I can’t recall the darkness

When I stare out my bedroom window
in the haze of insomnia

I expect a smooth and ever
twinkling oblivion,

as if Jackson Pollock had
painted with light upon the sky.

But I am met with a dusty dissipation.
Sulfurous synthetic light.

Part of my heart wonders if
darkness still exists.

If somewhere on this glowing Earth
exists a dome of black speckled with

twinkling corpses of long dead
stars and a band of translucent

milky space matter. I hope when my eyes
close for the final time, we are reunited,

as the dark wraps its cold
and glittering arms around me 

like a mother holding her
long lost child. 

11:22 pm

Today I saw a fly.
A poor little housefly
writhing in utter agony
on my kitchen counter. 

Blended into the black stone,
knock off onyx,
invisible but for an incessant
and futile buzzing. 

I stood there and
watched it struggle.
Its enormous eyes crying
tiny housefly tears. 

I felt like a farmhand
preparing to put down a
prized steed, simply because it
had outlived its usefulness. 

A solemn little creature
screaming into a void
deprived of hope
deprived of dignity. 

I whispered a prayer while
crushing it under my bare
thumb. I could have sworn that
as it left for heaven, it whispered back.

At The End

Inside my withered and
brittle bones, there stands
a man. 

A lonely man atop a hill,
watching quietly as the
world ends.

Fire turns the twilight sky
a deep shade of ashy crimson.
Oceans drown monuments of
stone and steel.

The sounds of death and decay,
flooding the man’s ears.
The sights of tragedy and torment
burning his retinas.

Across his face, his
lips curl into a
peaceful smile.

He knows that very soon,
all will finally be

It will be so quiet, and
the silence will be so beautiful.

Long Island’s Rising Cost of Livings Leads to Residents Losing Homes

(This piece was done as a capstone project in my senior year of college.)

In a sequestered area of Medford, New York, a neighborhood is riddled with “For Sale” signs. Dilapidated homes with vinyl siding peeling away, door handles hanging off their frames, and house numbers spray-painted on the front of the houses. From the street you can hear the sounds of children inside, some laughing and some crying. The driveway is overflowing with cars, despite the home being no more than three bedrooms, and it being 2:15pm on a Tuesday. This home is in foreclosure, and at some point in the future the family inside will likely be evicted. Dozens of homes within five miles will be in foreclosure in the coming months. 

These scenes have played out all across New York in the last year, particularly in Suffolk County. The state and county have been outliers in the national trend of plummeting foreclosure rates. The rate of foreclosure and delinquency in the United States are at their lowest in levels in 10 years, according to real estate news publication Think Realty. While that trend holds true nationwide, six states have seen an increase in the number of foreclosures between 2016 and 2018. New York had the third highest increase in foreclosures during this period with a rate of 9%, being beaten only by Vermont with 27% and West Virginia with 33%, according to Attom Data Solutions.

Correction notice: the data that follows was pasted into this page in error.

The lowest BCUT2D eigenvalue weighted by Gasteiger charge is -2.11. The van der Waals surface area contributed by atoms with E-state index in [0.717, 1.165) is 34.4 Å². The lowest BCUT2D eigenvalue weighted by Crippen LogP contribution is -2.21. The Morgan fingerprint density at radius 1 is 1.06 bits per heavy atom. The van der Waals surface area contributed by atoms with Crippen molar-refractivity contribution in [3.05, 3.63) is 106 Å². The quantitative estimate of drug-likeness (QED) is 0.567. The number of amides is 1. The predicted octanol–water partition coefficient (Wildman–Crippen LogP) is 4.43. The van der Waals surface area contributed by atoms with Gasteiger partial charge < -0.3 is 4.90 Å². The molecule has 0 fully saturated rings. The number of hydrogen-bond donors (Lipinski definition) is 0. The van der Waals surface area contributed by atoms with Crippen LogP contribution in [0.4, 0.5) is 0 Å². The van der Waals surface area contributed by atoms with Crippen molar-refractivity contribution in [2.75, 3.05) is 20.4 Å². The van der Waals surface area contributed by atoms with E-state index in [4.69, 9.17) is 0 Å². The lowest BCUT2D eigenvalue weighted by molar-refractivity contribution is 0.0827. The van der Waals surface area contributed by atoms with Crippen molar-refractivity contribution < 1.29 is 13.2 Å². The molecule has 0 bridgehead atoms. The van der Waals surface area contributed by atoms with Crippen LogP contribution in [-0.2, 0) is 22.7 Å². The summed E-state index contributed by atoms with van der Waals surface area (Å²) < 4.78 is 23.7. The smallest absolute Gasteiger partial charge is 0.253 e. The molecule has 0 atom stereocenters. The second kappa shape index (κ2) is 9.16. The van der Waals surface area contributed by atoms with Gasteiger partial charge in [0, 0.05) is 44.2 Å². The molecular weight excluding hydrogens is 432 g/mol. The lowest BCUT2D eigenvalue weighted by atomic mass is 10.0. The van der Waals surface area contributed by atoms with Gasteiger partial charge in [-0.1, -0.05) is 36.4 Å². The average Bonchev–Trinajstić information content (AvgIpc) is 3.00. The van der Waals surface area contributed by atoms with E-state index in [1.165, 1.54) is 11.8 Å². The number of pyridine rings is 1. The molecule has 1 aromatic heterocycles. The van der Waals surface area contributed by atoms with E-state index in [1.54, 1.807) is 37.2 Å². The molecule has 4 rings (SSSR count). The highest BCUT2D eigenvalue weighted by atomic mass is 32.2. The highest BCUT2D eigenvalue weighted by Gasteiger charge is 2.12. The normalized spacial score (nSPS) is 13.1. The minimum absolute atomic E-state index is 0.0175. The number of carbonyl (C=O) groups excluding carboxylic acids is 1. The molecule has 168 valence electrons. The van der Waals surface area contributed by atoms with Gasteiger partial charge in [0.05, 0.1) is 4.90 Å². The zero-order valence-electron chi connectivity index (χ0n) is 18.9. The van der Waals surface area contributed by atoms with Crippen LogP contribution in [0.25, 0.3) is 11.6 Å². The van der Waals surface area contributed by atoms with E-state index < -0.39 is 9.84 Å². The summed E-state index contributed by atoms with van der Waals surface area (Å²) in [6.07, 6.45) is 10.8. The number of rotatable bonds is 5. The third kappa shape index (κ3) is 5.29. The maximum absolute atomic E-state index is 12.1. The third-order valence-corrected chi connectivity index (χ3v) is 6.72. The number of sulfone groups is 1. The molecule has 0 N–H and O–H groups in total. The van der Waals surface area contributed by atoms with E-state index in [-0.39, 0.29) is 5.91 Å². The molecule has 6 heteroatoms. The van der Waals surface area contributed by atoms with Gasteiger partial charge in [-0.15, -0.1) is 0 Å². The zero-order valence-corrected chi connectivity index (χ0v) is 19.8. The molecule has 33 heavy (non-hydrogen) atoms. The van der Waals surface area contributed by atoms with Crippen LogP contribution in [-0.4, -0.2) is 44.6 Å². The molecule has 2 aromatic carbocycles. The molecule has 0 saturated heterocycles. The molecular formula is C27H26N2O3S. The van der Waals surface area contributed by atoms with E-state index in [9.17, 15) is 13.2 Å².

“There’s no way they (foreclosure rates) can’t go up. People can’t hold on anymore,” said foreclosure attorney Catherine Laviano when asked about the excessive business she’s seen in people trying desperately to avoid foreclosure. 

Homeowners come to attorneys like Mrs. Laviano when they’ve been served foreclosure notices by their mortgage lender, usually a bank, for failing to make their mortgage payments. They will typically request a mortgage modification, which functions as a “re-negotiation” of their mortgage contract, allowing them to set up a period of very low interest for several years, with interest increasing on a yearly basis. It allows people to try and catch up with their payments and prevent the banks from proceeding with the foreclosure process. Laviano has several clients that have defaulted several times and come to her for a second or even third mortgage modification. 

When most of us think about foreclosure, we imagine after not making mortgage payments, the banks go up to a delinquent homeowner and kick them out of the house right then and there. They put signs on the windows and board up the doors and that’s that. This does happen in some states, but New York is what’s referred to as a “judicial state.” In a judicial state, the homeowner has a legal right to fight the foreclosure process and attempt to keep their home. Often they will go through mortgage modifications. A mortgage modification is essentially a re-negotiation of a mortgage contract to a lower interest rate for a period of time with the intent of making the loan more affordable. Sometimes they’ll declare bankruptcy. Often they will do both. 


Laviano and dozens of other attorneys provide a necessary service to those struggling with keeping their homes. Often they’ll reach out for those services after their third missed payment. After the third missed payment, most mortgage lenders won’t allow the homeowner to pay any partial debt, it becomes all or nothing. If a homeowner owes $10,000 and they have $9,500 in their account, it doesn’t matter. The bank moves forward with foreclosure.